Staples, 56, is Florida’s Thunderman. He keeps track of it for the rest of us. It’s his hobby. He likes its majesty and power. He collects it on tape and in his memory. He listens, he critiques, he interprets.
Sometimes he sells a recording to a sound-effects company, but that’s just icing on the cake. Thunder is everything in his otherwise small world. He is always surprised when he discovers other people who lack his enthusiasm about thunder. They may tell him they are fascinated but they lie. He telephones, they don’t answer. He leaves a voice mail, they don’t call back.
“They just flap their gums about being interested,” he says after the latest bout of hurt feelings.
If anyone is still wondering about the safety of a circus that came through Norfolk more than six years ago, we now have the answer.
A computer file of nearly decade-old federal inspections of a business that no longer exists, addressed to a reporter who no longer works at The Virginian-Pilot, arrived this week.
The records show that Sterling & Reid Brothers Circus, which was investigated after a worker beat an elephant at the Scope, had problems ranging from poor care to inexperienced staff to animals getting loose.
If only we had known that, oh, six years ago, when then-Pilot reporter Lou Misselhorn requested the documents under the federal Freedom of Information Act.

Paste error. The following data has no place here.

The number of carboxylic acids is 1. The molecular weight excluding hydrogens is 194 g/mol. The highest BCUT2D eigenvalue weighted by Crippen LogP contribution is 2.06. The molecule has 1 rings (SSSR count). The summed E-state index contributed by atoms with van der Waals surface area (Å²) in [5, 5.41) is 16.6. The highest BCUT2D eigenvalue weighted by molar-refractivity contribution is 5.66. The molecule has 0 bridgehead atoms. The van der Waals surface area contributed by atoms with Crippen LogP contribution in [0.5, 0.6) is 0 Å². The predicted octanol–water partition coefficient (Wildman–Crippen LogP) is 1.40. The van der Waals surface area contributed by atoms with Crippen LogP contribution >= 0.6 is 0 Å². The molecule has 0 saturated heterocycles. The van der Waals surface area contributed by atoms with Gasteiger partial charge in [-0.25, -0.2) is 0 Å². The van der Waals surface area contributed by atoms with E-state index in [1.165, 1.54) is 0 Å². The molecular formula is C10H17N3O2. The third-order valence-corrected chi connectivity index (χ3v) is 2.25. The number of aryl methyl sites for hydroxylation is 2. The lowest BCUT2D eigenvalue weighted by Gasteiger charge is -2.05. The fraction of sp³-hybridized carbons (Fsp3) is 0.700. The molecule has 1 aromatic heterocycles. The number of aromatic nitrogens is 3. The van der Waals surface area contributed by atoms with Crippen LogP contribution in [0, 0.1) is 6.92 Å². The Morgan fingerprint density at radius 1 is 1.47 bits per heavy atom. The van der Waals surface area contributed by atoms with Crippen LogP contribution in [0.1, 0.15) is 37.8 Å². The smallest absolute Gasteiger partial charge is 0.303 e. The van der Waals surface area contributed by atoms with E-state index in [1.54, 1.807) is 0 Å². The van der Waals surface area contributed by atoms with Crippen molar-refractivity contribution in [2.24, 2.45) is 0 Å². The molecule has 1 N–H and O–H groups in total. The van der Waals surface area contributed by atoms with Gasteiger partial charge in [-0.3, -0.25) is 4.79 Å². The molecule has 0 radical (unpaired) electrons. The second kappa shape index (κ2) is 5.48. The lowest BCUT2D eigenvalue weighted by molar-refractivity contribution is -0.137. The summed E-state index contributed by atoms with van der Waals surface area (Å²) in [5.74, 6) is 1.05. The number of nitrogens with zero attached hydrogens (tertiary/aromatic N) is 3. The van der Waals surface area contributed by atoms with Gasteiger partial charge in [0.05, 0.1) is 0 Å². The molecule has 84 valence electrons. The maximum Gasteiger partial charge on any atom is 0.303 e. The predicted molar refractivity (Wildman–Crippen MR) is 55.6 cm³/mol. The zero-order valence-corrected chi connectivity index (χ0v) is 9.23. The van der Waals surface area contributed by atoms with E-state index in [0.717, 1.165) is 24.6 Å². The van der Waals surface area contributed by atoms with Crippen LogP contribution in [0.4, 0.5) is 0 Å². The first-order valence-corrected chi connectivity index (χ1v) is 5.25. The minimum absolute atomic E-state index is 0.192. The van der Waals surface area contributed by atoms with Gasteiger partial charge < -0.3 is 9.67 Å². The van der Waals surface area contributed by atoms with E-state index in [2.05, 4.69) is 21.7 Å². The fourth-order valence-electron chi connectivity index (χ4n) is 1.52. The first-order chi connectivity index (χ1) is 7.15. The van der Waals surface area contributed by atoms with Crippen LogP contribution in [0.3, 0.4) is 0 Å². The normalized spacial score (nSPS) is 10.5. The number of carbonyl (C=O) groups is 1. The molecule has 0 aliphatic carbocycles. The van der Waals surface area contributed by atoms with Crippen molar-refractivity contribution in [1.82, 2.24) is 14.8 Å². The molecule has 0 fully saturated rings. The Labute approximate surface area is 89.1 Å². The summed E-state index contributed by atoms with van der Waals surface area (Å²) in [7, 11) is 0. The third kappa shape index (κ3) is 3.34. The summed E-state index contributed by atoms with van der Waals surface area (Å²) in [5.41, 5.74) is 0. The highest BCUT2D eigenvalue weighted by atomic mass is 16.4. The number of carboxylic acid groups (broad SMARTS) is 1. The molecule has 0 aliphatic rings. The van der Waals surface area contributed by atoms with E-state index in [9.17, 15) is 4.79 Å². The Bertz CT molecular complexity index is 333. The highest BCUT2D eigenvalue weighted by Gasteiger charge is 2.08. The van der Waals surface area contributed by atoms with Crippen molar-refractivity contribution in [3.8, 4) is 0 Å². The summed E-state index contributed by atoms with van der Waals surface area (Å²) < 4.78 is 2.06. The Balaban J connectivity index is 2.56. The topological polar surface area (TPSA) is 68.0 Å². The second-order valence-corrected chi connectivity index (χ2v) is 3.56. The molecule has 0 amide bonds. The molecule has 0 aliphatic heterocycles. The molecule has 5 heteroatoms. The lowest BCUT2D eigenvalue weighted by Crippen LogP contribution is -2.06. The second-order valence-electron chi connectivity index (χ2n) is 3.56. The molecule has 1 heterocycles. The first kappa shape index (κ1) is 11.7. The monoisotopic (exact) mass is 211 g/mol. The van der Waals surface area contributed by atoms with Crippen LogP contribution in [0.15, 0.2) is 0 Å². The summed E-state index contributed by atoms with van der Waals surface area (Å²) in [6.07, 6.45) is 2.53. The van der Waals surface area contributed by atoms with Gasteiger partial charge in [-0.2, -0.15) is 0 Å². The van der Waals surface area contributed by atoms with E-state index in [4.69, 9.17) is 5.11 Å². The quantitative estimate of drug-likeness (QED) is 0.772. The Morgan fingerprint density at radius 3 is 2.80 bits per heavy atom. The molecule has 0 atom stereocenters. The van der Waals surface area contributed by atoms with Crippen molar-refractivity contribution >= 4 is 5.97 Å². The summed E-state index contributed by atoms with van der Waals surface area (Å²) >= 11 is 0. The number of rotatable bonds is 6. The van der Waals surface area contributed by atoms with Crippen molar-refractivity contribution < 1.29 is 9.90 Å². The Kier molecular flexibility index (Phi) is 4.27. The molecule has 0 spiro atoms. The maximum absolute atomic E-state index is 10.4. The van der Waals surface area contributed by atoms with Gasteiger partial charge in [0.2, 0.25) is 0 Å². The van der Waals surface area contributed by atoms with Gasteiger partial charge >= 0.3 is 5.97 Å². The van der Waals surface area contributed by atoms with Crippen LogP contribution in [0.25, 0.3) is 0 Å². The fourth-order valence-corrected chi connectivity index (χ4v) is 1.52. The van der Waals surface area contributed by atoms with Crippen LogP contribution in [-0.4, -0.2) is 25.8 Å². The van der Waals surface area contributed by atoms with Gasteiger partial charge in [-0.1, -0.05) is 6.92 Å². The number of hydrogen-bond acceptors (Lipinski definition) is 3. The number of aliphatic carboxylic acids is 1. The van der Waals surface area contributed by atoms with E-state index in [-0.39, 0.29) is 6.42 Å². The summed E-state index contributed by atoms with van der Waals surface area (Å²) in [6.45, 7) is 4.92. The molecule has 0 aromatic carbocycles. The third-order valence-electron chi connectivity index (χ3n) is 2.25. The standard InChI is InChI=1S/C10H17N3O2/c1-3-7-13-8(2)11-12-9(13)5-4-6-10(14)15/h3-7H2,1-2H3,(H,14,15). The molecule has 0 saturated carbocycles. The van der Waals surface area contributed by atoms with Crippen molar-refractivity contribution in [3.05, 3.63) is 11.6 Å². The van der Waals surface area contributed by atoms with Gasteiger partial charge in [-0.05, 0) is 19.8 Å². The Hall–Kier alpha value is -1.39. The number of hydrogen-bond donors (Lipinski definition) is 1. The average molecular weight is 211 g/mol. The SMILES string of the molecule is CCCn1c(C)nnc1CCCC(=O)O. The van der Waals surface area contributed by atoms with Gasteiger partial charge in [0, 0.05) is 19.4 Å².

Andrew Adam Newman (Anybody know if this Andrew Adam Newman is really Andy Newman?): There was a funeral the other day in the Midtown offices of Hachette, the book publisher, to mourn the passing of what it called a “dear friend.” Nobody had actually died, except for a piece of technology, the cassette tape.
While the cassette was dumped long ago by the music industry, it has lived on among publishers of audio books. Many people prefer cassettes because they make it easy to pick up in the same place where the listener left off, or to rewind in case a certain sentence is missed. For Hachette, however, demand had slowed so much that it released its last book on cassette in June, with “Sail,” a novel by James Patterson and Howard Roughan.
The funeral at Hachette — an office party in the audio-book department — mirrored the broader demise of cassettes, which gave vinyl a run for its money before being eclipsed by the compact disc.
Nigel Duara: Ten weeks after the largest workplace immigration raid in U.S. history, this is the new Postville:
Drunken brawls. A food pantry that is almost bare. Women afraid to walk alone at night.
Postville is now home to hundreds of men and women from tough towns and tough lives, brought to this northeast Iowa community by recruiters who entered homeless shelters in dusty Texas border towns offering $15 and a one-way bus ticket.
The impact is evident: New laborers are changing Postville. The Agriprocessors Inc. meatpacking plant, the site of the immigration raid, once employed men and women with families. Now, its workers are mostly young, single people with no stake in the community and nothing to lose.